Dissatisfaction with the lack of emphasis on popular music industries at SEM also gave rise to broader critiques of the intellectual priorities on display at the conference. Capturing a perceived conservativism, Jeremy Wallach argued at the PMSSEM roundtable that the status quo at SEM reflects ongoing Adornian strains in the lukewarm reception of popular music. The suggestion was that the conference overlooks popular musics—and specifically issues with doing ethnography in popular music industries—in favor of traditional ethnomusicological topics with greater disciplinary familiarity and more scholarly capital. What is needed, then, is a democratic pluralization in our objects of study. From this perspective, the ethnography of popular music could itself benefit from a more fluid approach to, and more complete dialogue with, popular music studies.
Indeed, we note a tension between the objects of study privileged by ethnomusicology and popular music studies, respectively, that plays out on the battleground of popular music panels at SEM. Within ethnomusicology, an inherent conservativism continues to favor topics already broached by ethnomusicological inquiry. For instance, a paper situating the “oft-ignored” contemporary popular music style of New Orleans bounce in relation to brass band music, with which the author was able to engage more ethnographically, yielded questions only about the latter. The audience can be heard to reproduce the privileging of brass bands because they are ethnographically known objects of study, while failing to take the attempt to broach bounce as seriously. This hierarchy of ethnomusicology at SEM chafes against that of popular music studies, which stresses a more dynamic dialogue between various theoretical frameworks and hyper-current objects of study. Speaking to the regionalized terms on which this tension often plays out, as Harris Berger recounted at the PMSSEM roundtable, people have lamented that PMSSEM, and particularly its annual David Sanjek Keynote Lecture in Popular Music, has focused almost exclusively on Western or Western-derived popular musics. These hierarchies of objects of study within ethnomusicology and popular music studies work at cross-purposes, driving ethnographers of popular musics of the global south to other areas of the SEM ecology, if they visit the conference at all.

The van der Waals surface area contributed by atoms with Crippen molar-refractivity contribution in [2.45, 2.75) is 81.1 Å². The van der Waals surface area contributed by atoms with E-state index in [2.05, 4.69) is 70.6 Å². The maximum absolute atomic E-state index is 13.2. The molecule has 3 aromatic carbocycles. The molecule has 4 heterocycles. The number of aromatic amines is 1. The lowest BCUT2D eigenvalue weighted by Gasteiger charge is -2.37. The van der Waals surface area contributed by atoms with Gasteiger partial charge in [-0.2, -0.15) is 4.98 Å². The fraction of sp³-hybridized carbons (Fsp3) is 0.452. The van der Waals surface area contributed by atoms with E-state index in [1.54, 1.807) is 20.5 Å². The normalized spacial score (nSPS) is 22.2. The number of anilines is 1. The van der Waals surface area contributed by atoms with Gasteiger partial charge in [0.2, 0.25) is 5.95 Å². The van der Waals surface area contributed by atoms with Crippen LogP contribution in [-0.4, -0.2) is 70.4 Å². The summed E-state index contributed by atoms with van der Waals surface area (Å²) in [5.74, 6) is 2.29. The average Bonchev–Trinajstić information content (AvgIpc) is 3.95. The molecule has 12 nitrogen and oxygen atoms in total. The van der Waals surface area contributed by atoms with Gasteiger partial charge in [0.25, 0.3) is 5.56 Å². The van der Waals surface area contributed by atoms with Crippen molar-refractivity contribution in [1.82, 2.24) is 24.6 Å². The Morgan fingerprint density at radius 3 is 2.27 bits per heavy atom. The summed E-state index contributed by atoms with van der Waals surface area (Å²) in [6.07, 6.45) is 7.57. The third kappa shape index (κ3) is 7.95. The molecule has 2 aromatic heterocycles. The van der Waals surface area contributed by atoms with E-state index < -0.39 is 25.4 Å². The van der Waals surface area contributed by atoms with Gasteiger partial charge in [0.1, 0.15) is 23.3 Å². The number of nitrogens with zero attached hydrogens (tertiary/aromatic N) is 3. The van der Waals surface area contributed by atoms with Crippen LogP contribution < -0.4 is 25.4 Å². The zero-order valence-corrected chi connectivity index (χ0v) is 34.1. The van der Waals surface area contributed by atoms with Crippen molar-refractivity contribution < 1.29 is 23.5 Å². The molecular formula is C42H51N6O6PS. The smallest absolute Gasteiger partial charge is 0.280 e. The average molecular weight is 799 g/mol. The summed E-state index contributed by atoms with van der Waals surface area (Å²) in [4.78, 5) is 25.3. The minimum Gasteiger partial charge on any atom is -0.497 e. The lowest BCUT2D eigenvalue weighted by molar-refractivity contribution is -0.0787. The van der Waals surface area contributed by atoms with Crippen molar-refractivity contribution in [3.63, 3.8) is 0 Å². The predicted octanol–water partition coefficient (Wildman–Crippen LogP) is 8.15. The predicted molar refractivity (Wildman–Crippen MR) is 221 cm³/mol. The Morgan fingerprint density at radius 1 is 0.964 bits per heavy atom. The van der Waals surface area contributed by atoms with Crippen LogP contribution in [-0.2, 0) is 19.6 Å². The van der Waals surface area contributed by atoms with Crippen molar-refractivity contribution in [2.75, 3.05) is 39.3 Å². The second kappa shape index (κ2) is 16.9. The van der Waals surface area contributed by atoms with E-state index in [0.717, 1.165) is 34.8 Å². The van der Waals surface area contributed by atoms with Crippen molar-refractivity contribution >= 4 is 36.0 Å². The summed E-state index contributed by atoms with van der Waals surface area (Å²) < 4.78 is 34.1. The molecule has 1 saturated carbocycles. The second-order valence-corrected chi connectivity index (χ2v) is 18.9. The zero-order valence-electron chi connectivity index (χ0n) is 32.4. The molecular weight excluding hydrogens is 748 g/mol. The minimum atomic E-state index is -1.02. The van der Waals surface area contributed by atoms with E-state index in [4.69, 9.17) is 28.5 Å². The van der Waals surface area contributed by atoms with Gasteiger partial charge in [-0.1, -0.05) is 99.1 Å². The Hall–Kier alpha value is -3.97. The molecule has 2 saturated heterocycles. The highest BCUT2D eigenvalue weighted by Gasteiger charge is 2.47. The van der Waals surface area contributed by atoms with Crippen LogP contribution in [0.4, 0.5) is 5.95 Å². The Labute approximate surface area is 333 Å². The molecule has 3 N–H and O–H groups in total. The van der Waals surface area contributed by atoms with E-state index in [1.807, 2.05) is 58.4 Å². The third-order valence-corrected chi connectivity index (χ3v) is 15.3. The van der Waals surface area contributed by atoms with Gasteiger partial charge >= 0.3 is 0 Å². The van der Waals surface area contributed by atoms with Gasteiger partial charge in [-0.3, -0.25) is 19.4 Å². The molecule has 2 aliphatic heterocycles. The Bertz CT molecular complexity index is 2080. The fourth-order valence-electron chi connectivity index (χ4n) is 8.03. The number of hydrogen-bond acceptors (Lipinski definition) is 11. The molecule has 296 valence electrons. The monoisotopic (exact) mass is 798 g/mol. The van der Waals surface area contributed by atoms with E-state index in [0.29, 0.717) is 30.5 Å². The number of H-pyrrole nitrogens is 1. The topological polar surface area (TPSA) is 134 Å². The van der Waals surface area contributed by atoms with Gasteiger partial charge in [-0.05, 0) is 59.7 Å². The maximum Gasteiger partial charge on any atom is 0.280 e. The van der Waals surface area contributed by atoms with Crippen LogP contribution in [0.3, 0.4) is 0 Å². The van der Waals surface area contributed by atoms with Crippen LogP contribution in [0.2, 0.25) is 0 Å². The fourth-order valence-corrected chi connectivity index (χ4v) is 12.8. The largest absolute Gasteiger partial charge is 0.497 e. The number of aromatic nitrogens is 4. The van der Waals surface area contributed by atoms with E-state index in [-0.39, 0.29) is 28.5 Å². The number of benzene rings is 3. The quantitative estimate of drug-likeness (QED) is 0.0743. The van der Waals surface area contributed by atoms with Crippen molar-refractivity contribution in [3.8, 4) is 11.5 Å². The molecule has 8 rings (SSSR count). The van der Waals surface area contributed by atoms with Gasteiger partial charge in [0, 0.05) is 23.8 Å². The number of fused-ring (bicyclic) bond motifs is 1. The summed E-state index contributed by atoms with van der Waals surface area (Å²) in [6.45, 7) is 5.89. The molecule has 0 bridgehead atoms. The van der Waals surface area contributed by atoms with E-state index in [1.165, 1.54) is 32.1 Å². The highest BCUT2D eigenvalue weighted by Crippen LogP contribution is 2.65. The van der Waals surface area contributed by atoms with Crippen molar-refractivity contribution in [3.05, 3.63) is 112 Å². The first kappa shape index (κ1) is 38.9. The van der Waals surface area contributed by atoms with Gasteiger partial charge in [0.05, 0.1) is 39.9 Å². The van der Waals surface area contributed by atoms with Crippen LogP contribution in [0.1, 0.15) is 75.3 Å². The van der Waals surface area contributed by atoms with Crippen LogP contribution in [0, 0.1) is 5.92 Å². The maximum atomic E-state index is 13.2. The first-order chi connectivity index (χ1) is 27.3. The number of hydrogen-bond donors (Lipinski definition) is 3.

Based on our observations in Albuquerque, SEM appears perched between at least two visions of its future, which are closely entwined with the future of ethnomusicology as we practice the discipline in Anglophone North America. One is a less bounded conference that accepts all kinds of scholarship where the object of study deals with music or sound broadly construed. This space has room for scholars who might crosscut old methodologies and theoretical tools with insights from, say, auto-ethnography or digital humanities or Black studies or queer theory, better reflecting the research interests and values of a wider group of music and sound scholars. Another, represented by this year’s conference, takes a more narrow focus by prioritizing core methods over newer ones. Indeed, ethnography has offered important complements to early popular music studies’ focus on discourse analysis. Now, however, it remains to be seen whether the merits of a more focused conference outweigh the benefits that come from a big tent approach. In the coming years of SEM annual conferences, we suggest that popular music will be a bellwether for charting the shifting winds of this society. We have a chance to influence this direction by submitting our own work to SEM and contributing actively to its ecology of governance and sections and special interest groups.